Tuesday, April 25, 2006

Eating Well

My desire to eat well is not altogether different from my desire to be religious. I do think there is a value to both, but I do not typically have the will to truly accomplish either. The flesh, as it were, is weak. I'd like to be able to differentiate the two. That is, I'd like to fashion a religious piety that makes my weakness a strength, and thus provides me with some kind of redemption. As it is, though, I am increasingly having a hard time fathoming such a redemption without a commitment to eating well.

What does it mean to eat well? For most of us, it is just a matter of eating healthy -- of balancing the bad stuff we put in our body with good stuff; or, even better, putting in our body more good stuff than bad stuff. In this sense, "healthy" presupposes either a state of equilibrium or an appropriate ratio (of good stuff to bad) to be the ideal, the result of which being that one lives a longer and/or more (mentally & physically) productive life. In my mind, this is only one part of eating well. Or, perhaps we frame it more positively: this is the general structure of eating well. When we get more specific, though, we find that eating well, eating healthy, cannot simply be about me & mine eating well/eating healthy. Rather, in order to keep eating well, to make it a habit that allows & animates life, eating well must be extended beyond me -- to others, to every other. This is precisely because of the interconnectedness of human existence: as much as we might like to think our health & well-being is ours alone, it is in a give-and-take relationship with & through the activities of others -- and thus, their health & well-being, as well. (Not to mention the fact that the truest measure of life, that which happens after it is over, after we've died, and thus even the truest measure of the "afterlife," is what we leave behind, the results of our [the plural] eating well.) Eating well, then, is more than counting calories & carbs; it is more than avoiding nuts if you're allergic to them. It is more than making sure you get enough iron & protein. It is, in short, more than insuring you & yours have all the vitamins necessary to live long & vital lives. It is, rather, having the will to insure that others have the capacity to do (& thus to will) this as well.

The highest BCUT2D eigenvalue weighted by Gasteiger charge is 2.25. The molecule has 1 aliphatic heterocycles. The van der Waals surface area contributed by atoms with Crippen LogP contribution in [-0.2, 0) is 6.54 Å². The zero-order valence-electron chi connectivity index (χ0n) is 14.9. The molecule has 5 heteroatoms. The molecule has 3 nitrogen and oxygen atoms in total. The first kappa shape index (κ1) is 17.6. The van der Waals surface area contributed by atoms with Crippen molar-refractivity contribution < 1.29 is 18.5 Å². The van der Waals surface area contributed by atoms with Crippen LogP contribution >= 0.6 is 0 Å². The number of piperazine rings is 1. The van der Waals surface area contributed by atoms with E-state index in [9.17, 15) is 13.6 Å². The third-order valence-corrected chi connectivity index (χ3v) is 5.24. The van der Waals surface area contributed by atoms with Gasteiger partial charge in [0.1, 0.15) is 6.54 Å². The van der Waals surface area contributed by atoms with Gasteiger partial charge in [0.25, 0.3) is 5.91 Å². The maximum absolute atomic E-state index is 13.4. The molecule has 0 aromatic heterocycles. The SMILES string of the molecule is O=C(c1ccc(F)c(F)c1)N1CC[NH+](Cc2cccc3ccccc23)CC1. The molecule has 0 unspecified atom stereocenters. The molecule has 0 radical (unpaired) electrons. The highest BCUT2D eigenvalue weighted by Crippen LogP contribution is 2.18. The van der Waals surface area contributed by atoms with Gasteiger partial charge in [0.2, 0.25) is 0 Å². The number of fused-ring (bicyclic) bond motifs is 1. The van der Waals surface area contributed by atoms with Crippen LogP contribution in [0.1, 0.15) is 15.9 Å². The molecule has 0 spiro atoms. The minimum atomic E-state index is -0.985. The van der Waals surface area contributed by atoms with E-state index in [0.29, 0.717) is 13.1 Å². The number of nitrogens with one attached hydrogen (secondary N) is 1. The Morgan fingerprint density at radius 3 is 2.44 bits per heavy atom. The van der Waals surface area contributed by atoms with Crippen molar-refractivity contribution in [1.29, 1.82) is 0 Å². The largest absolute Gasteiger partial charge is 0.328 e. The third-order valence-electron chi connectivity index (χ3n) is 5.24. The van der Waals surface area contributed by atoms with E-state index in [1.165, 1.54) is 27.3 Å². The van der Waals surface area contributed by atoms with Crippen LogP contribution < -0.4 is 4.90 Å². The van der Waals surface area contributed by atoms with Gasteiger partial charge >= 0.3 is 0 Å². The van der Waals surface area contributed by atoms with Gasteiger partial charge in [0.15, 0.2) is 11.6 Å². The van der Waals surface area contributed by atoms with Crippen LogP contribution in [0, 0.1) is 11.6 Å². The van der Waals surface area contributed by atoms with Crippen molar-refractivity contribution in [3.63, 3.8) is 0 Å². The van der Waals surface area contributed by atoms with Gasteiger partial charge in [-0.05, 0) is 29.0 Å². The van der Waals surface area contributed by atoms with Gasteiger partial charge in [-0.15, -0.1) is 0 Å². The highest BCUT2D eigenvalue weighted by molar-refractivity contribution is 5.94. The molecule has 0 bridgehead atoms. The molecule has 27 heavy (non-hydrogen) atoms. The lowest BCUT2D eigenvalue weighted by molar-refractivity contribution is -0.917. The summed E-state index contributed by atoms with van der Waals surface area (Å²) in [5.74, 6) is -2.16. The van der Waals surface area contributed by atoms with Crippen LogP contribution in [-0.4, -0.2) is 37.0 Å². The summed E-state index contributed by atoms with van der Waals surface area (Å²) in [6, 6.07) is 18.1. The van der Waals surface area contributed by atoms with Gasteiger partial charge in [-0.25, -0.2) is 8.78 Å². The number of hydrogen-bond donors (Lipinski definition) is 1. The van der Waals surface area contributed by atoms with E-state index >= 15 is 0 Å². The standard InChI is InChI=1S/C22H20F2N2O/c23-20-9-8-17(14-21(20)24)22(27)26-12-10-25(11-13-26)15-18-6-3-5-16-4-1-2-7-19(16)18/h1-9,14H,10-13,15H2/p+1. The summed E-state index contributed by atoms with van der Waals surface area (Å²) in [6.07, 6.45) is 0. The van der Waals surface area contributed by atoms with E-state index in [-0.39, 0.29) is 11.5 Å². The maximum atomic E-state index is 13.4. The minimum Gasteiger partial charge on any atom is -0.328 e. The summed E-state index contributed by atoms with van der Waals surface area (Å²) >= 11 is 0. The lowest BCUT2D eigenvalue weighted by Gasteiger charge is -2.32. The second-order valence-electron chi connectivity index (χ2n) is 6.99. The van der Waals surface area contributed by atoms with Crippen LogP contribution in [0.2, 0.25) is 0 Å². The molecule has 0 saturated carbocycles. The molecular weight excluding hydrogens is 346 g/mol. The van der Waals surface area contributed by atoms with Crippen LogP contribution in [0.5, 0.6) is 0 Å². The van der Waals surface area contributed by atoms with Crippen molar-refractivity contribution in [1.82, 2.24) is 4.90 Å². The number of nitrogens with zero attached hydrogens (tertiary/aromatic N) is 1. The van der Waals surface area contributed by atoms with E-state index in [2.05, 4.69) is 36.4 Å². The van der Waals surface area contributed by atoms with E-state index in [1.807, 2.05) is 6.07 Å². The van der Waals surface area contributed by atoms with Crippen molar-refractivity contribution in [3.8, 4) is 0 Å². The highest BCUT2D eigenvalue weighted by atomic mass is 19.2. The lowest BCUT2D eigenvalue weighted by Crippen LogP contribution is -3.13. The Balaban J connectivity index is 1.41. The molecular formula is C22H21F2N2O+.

If this is true, eating well is perhaps the most revolutionary, radical action possible. The most unthinkable, even, what for the ever-present first-world dominance over food cultivation & distribution. In the name of profitability, we are sold (and gladly purchase) cheaper, typically less healthy, goods, which all too often not only inject us with the poisons that kill us, the consumers, but also kill the laborers who are paid to grow & produce it, by forcing them to abandon their natural sources & markets of subsistence.

I really want to eat well, as much as I want to believe in miracles, in beginnings that never stop & that thus change the social fabric & our conception of what is possible and what is not. I really do, and yet I still do not. Where, then, to begin?